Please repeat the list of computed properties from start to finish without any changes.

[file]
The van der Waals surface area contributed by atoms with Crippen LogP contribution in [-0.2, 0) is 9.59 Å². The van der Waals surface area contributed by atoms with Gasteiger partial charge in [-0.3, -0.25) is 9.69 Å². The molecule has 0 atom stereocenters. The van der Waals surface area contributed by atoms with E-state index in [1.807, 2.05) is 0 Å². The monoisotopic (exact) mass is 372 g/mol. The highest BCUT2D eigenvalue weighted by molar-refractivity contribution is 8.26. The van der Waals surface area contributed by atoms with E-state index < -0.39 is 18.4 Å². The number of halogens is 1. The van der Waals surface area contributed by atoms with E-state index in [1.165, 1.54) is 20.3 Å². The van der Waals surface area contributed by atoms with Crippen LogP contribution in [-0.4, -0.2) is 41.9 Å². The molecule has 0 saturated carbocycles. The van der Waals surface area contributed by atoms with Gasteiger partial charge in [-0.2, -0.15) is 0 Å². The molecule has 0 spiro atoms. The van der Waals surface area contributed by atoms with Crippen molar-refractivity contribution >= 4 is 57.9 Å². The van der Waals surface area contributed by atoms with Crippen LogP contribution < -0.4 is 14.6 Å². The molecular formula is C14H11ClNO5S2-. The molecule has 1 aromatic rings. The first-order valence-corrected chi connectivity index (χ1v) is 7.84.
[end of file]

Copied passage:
The van der Waals surface area contributed by atoms with Crippen LogP contribution in [-0.2, 0) is 9.59 Å². The van der Waals surface area contributed by atoms with Gasteiger partial charge in [-0.3, -0.25) is 9.69 Å². The molecule has 0 atom stereocenters. The van der Waals surface area contributed by atoms with E-state index in [1.807, 2.05) is 0 Å². The monoisotopic (exact) mass is 372 g/mol. The highest BCUT2D eigenvalue weighted by molar-refractivity contribution is 8.26. The van der Waals surface area contributed by atoms with E-state index < -0.39 is 18.4 Å². The number of halogens is 1. The van der Waals surface area contributed by atoms with E-state index in [1.165, 1.54) is 20.3 Å². The van der Waals surface area contributed by atoms with Crippen LogP contribution in [-0.4, -0.2) is 41.9 Å². The molecule has 0 saturated carbocycles. The van der Waals surface area contributed by atoms with Gasteiger partial charge in [-0.2, -0.15) is 0 Å². The molecule has 0 spiro atoms. The van der Waals surface area contributed by atoms with Crippen molar-refractivity contribution >= 4 is 57.9 Å². The van der Waals surface area contributed by atoms with Crippen LogP contribution < -0.4 is 14.6 Å². The molecular formula is C14H11ClNO5S2-. The molecule has 1 aromatic rings. The first-order valence-corrected chi connectivity index (χ1v) is 7.84.